Pricing a new medicine aimed at taming a pandemic is one of the touchiest scenarios imaginable for a drug company. Set the price too high, and the world will assail you for price gouging. Too low, and you risk bleeding money and investors. No decision will ever make everyone happy, but Gilead Sciences Inc.’s price for its Covid-19 treatment remdesivir is a solid attempt.

According to details released by Gilead on Monday morning, a five-day course of remdesivir will cost about $2,340 in developed nations, including U.S. plans administered by the government. Private insurers will pay a steeper $3,120 in America. Developing nations will pay significantly less after Gilead in May decided to let generic drugmakers make a cheaper version of remdesivir for low-income nations that could cost as little as $600 a course.

The developed-world price will attract critics, and the price gap with generics will grate. However, it’s substantially lower than what Gilead could charge. Not maximizing profit in a pandemic is a low standard, but it’s a good sign that the first drugmaker to the finish line cleared it. 

There’s no set formula for pricing medicines; drugmakers often charge what they think will be most profitable in different markets. A pandemic throws the usual priorities into disarray. Any effective medicine is dramatically more valuable, given enormous demand, but that same demand creates an imperative to avoid pricing that makes the drug less accessible. Meanwhile, companies also have to pour extra resources into development and expanding supply. Gilead, for instance, may spend as much as $1 billion on remdesivir this year. So it’s a tricky balance.

Some argue for a price that doesn’t do much more than recoup input costs. Given the need to incentivize further rapid research on treatments, that’s an unrealistic and arguably misguided expectation. The Institute for Clinical and Economic Review (ICER) — an independent group that does cost-effectiveness analysis on medicines — has suggested that a reasonable price range for a full course of remdesivir ranges from $4,580 to $5,080, well above where Gilead settled on.

Gilead’s pricing looks less generous, though, without a somewhat optimistic read of the data. ICER’s base calculations don’t account for broad use of the potentially life-saving steroid dexamethasone and assume that remdesivir prevents deaths, something that hasn’t been conclusively proven. Without those assumptions, its estimated fair price drops significantly, to as  little as $310. What’s more, though a Gilead study suggests five days of infusion may be as good as a longer course, some patients may get a full 10 days, increasing the effective price.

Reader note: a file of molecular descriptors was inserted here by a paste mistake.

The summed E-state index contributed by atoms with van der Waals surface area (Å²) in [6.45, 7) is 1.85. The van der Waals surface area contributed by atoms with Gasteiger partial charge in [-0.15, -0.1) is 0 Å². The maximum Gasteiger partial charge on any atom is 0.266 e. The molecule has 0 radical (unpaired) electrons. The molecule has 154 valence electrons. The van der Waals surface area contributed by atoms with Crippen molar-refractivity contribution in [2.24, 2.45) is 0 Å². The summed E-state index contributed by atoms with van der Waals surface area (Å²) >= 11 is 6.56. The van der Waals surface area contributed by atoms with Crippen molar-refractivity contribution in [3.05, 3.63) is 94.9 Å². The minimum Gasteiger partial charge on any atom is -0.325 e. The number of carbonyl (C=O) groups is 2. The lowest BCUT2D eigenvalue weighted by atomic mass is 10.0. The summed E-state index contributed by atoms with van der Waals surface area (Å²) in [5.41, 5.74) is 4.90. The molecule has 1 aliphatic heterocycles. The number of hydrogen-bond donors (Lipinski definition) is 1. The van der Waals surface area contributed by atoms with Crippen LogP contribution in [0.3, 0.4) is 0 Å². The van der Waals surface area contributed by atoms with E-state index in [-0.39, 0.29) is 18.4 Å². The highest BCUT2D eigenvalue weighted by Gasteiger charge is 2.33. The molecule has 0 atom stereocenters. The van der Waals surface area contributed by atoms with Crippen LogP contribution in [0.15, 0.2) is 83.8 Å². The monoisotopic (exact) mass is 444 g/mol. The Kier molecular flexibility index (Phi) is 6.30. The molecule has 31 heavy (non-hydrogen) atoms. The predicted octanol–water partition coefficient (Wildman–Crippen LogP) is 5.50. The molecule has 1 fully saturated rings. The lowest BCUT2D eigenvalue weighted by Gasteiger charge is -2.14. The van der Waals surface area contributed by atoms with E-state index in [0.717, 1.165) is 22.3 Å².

In an open letter published Monday about the pricing decision, Gilead CEO Daniel O’Day wrote that the drug’s ability to reduce hospital stays by four days equates to savings of $12,000 per patient in the U.S.  By that analysis, which excludes any other benefits, the drug is priced well below its value and likely cost in a less fraught environment. The letter is pretty clearly an effort to anchor the debate in a way that flatters Gilead; America’s wildly inflated hospital prices are perhaps not the best pricing benchmark.

This is still the sort of analysis drugmakers routinely use to justify prices that leave ICER estimates in the dust. Gilead is clearly showing some degree of restraint, especially given that some analysts suggested a higher figure. The company may also have a limited window of peak sales. Demand is likely to fall off if a vaccine or better options arrive.

There’s no perfect price for medicine, especially right now. However, especially when you factor in the availability of generics in the parts of the world where the price is a bigger impediment to access, Gilead did a decent job of walking a difficult tight rope. 

The company set a bar that other drugmakers at least need to match, and hopefully will exceed. Anything less will be tough to justify. 

This column does not necessarily reflect the opinion of the editorial board or Bloomberg LP and its owners.

Max Nisen is a Bloomberg Opinion columnist covering biotech, pharma and health care. He previously wrote about management and corporate strategy for Quartz and Business Insider.

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